Skip to Content

Wednesday, November 13th, 2019

Pregnant women at Zika risk

Closed
by August 31, 2016 General

HEALTH Secretary Jean Paulyn Ubial on Wednesday warned pregnant women against traveling to Singapore and other neighboring countries where the number of people infected by the Zika virus is rising.

“It is very risky for pregnant women to get infected with the Zika virus as this has been linked to the birth of babies with severe brain and other neurological defects, including microcephaly,” Ubial said.

In Manila, Mayor Joseph Estrada deputized the city’s 896 barangays to help the Health Department in its campaign to prevent the outbreak of the Zika virus.

Meanwhile, the United States and Britain have joined Australia and Taiwan in advising pregnant women to avoid non-essential travel to Singapore.

Environment agency workers stepped up efforts to eradicate mosquitoes that spread the disease, expanding a fumigation campaign centered on the “ground zero” of the outbreak, the eastern suburb of Aljunied.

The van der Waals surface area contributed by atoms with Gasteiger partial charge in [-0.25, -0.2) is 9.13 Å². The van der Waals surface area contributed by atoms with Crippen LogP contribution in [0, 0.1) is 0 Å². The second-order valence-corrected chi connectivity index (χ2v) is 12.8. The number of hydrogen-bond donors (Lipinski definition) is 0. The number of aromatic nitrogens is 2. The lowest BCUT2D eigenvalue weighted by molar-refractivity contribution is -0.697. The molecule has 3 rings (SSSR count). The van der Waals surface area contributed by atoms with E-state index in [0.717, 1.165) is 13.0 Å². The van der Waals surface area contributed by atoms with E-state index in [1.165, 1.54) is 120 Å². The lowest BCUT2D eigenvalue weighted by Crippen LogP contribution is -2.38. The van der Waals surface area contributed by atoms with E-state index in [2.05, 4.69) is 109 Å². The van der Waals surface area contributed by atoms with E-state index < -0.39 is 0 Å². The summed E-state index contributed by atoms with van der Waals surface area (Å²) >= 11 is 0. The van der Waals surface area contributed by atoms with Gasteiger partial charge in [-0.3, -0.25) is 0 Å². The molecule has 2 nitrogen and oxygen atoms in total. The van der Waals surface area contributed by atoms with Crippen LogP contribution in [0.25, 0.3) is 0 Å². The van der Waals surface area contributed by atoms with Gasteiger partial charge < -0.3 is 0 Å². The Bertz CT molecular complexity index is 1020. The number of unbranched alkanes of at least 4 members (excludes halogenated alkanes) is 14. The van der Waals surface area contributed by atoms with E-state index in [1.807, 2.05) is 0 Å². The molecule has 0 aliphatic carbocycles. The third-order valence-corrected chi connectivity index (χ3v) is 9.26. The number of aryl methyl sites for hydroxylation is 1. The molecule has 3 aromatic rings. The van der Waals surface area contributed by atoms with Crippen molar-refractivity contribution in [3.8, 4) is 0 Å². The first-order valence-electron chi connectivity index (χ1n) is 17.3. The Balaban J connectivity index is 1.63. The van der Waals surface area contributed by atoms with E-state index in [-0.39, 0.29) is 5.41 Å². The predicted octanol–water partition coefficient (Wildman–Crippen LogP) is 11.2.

Because the Zika virus is also sexually transmitted, pregnant women, their partners and others should observe safe sex by using condoms, Ubial said.

She called on Filipino travelers to take extra precautions when staying in Zika-affected countries.

She said the Bureau of Quarantine will continue to screen arriving passengers for signs of fever. 

“The virus is usually acquired through bites from infected Aedes aegypti mosquitoes, the same mosquito that spreads Dengue and Chikungunya,” Ubial said. 

“The signs and symptoms of Zika usually begin three to seven days after being bitten by an infected mosquito. The symptoms include fever, skin rash, joint pains and conjunctivitis.

The illness is usually mild with symptoms lasting two to seven days. Not everyone who gets infected present symptoms, which is why it is important to avoid mosquito bites. 

COMMENT DISCLAIMER: Reader comments posted on this Web site are not in any way endorsed by The Standard. Comments are views by thestandard.ph readers who exercise their right to free expression and they do not necessarily represent or reflect the position or viewpoint of thestandard.ph. While reserving this publication’s right to delete comments that are deemed offensive, indecent or inconsistent with The Standard editorial standards, The Standard may not be held liable for any false information posted by readers in this comments section.

Previous
Next